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Jumbo Mortgage: Way to financing/refinancing a bigger home

Posted on: 14th Apr, 2004 05:21 pm
If you're into buying a bigger home or refinancing to pull out lump sum cash, then jumbo mortgages may be just what you need.

A jumbo mortgage loan or a non-conforming loan is a home loan with a loan amount that exceeds that conforming loan limits set by Fannie Mae and Freddie Mac, the two federal organizations that purchase mortgages from lenders. The conforming loan limit for most parts of the country is $417,000, but it can move up to $625,500 in the highest-cost areas of the country.

How do I qualify for Jumbo Loans?

Check out 3 factors prior to going for a bigger loan:
  1. Your credit standing
    A FICO score of 680 is the minimum you should have, though most lenders look out for scores above 700 for jumbo loans. If you don't have such a score, better wait till it improves or else you may not get a good rate and end up in mortgage problems. Here are a few credit tips to help you qualify:

    • Pay down revolving debt, if any and try to improve your score by 5-12 points within 3 months if your score is somewhat close to 680-700.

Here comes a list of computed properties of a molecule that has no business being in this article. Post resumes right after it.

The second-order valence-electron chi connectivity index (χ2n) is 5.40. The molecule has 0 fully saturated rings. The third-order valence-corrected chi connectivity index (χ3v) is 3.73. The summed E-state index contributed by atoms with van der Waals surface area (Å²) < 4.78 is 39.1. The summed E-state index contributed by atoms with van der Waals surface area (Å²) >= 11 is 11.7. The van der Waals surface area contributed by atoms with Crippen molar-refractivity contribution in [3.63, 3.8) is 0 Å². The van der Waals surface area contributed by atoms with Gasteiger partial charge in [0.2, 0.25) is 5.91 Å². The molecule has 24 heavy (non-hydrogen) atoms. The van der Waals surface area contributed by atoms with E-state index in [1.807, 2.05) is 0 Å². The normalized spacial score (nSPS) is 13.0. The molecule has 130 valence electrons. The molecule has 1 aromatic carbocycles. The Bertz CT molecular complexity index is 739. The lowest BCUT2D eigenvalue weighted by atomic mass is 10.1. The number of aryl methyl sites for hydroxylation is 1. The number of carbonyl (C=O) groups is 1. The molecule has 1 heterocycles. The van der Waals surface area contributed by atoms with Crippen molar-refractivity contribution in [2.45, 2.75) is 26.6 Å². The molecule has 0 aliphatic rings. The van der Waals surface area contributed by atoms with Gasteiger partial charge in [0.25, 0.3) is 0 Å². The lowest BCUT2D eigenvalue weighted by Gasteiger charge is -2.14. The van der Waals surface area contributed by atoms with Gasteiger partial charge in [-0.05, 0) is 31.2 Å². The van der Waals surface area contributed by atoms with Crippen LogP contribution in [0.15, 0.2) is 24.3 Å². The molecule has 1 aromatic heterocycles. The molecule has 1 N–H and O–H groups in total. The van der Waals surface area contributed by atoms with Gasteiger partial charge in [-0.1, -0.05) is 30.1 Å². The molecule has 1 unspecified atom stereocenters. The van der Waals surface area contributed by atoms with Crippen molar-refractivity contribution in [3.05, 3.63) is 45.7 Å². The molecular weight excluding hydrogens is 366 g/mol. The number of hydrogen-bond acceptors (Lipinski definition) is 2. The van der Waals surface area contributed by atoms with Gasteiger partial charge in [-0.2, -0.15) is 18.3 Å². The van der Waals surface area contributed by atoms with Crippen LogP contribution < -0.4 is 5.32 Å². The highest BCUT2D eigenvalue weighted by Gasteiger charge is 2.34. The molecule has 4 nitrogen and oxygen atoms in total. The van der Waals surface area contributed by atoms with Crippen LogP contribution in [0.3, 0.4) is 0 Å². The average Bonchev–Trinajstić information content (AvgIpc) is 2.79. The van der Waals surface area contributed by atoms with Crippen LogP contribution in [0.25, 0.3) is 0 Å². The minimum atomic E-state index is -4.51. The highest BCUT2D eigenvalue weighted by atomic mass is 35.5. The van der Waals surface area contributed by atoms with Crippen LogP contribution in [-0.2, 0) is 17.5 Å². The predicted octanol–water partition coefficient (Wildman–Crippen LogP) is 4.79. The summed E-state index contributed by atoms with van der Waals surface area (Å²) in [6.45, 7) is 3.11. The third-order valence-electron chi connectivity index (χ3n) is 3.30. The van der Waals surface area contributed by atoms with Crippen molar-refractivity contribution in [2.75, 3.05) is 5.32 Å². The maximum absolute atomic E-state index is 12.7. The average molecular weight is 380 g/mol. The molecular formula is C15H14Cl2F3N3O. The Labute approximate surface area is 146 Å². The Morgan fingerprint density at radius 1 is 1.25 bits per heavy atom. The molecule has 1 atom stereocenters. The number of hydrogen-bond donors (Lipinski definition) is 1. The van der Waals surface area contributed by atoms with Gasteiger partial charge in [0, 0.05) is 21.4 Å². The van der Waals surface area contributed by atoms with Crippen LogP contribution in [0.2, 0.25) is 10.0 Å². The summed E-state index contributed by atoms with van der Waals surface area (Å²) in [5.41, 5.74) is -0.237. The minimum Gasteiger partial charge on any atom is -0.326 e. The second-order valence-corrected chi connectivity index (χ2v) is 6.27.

• Try to reduce the balance by 50% on credit cards which you've maxed out.
    • Avoid opening new lines of credit.
    • Close unused credit cards which you've been handling since a long time.
    • Resolve medical collections and late payment issues or else these can hurt your score.

    For additional credit tips, refer to the credit repair section. The purpose is to have a clean credit report before you apply for the loan.


  2. How much to put down
  3. The down payment depends upon where you're buying the property. Most markets would require you to put down 20% of the purchase price especially in markets where home prices are on a decline. For other areas, a 5% down payment can be accepted.

  4. Your assets and liability
  5. You may qualify for a bigger loan but it's better not to go for a loan amount higher than your affordability. So, make a list of your assets and liabilities and check out how much you can afford. Apart from your assets, the number of bank accounts that you use for business/personal purpose, matters a lot.

How's the interest rate?

Usually jumbo loans are available at 1-2% higher rate than that of conforming loans. The higher your jumbo loan amount, the higher is the rate offered. Other factors affecting the borrower's rate are his financial situation, creditworthiness and debt-to-income ratio.

The higher rates for bigger loans account for the greater risk involved. That's because once a borrower defaults, he'll not find it easy selling his home and paying off the loan. Neither will the lender be able to sell off through foreclosure or deed-in-lieu and recover the proceeds. The reason is, there's only a small market for homes secured by jumbo loans; hence this translates into higher interest rates charged by lenders.